One of the most unique phenomena in world history is nomadic culture, which has been formed over the course of three millennia. From ancient times the Tuvan land has been the home of the first nomadic tribes and the people that came after. Lifeways, cultural norms, and traditions have formed over the centuries. Nomadic pastoralism became the basis of economy and culture, or in some places, reindeer-herding. Even through globalization, urbanization, and the transition to a settled way of life, Tuva still managed to maintain the basic traditional forms of its culture. Even to this day it is possible to encounter families who change their pastures a few times a year, driving their herds of sheep, goats, and cows on horseback, mounted on native Tuvan horses. Connected to these constant movements is the Tuvan choice of dwelling, made many centuries ago – the yurt. Folk wisdom was intelligently applied in the creation of the Tuvan home, composed of a light wooden frame, covered in felt – moreover, the Tuvans tried to use white felt, a symbol of purity and good fortune. A yurt can be assembled and disassembled in the space of an hour. Furniture and implements made from leather, wood, and felt are also adapted to the nomadic way of life. Dishes and utensils were specially made from light, unbreakable materials. The cuisine correspondingly is composed of animal products, with the most honored food always being milk. All food made from milk is called “ak chem,” dairy products. The mistress of the yurt always gave the first milky tea made in the morning to the spirit of the fire, which from ancient times up until the present has been considered the protector of the hearth, and then she sprinkles the milk to all the directions of the world, greeting and appeasing the spirits of sky and earth. Guests and travelers are also always welcomed with milk or milky tea. The tradition of Tuvan hospitality is widely known and respected to this day. Special rules of conduct have been passed down from one generation to the next within the walls of yurts, and today many of them are considered rules of good conduct for Tuvans. The nomadic way of life affected the folklore, musical culture, folk-arts, and crafts of the Tuvans.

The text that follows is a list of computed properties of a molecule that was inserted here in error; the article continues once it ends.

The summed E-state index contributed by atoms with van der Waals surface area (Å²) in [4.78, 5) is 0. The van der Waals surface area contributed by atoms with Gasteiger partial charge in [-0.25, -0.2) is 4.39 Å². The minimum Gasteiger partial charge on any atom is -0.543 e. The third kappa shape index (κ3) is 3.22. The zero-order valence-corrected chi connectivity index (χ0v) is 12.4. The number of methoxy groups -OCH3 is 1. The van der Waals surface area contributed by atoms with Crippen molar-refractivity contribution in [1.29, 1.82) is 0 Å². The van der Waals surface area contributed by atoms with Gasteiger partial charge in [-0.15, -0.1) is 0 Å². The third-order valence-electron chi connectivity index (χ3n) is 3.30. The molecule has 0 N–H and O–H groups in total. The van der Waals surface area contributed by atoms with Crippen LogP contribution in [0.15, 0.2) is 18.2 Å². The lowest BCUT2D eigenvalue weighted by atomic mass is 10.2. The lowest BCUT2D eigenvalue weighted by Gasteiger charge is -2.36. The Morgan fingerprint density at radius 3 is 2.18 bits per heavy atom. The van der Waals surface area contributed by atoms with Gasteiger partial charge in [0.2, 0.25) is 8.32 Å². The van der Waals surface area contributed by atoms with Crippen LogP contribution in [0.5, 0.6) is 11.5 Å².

The Tuvan reindeer herders are also nomads, and they do not drive their herds to new pastures, they follow after the reindeer, who know very well themselves where to go. These inhabitants of northeastern Tuva preferred their own style of traditional chum to the yurt. The cone-shaped frames were covered with bark in the summer, and in the winter with bark and reindeer hides. In modern days they also use small log-houses in their travels, and automobiles as well.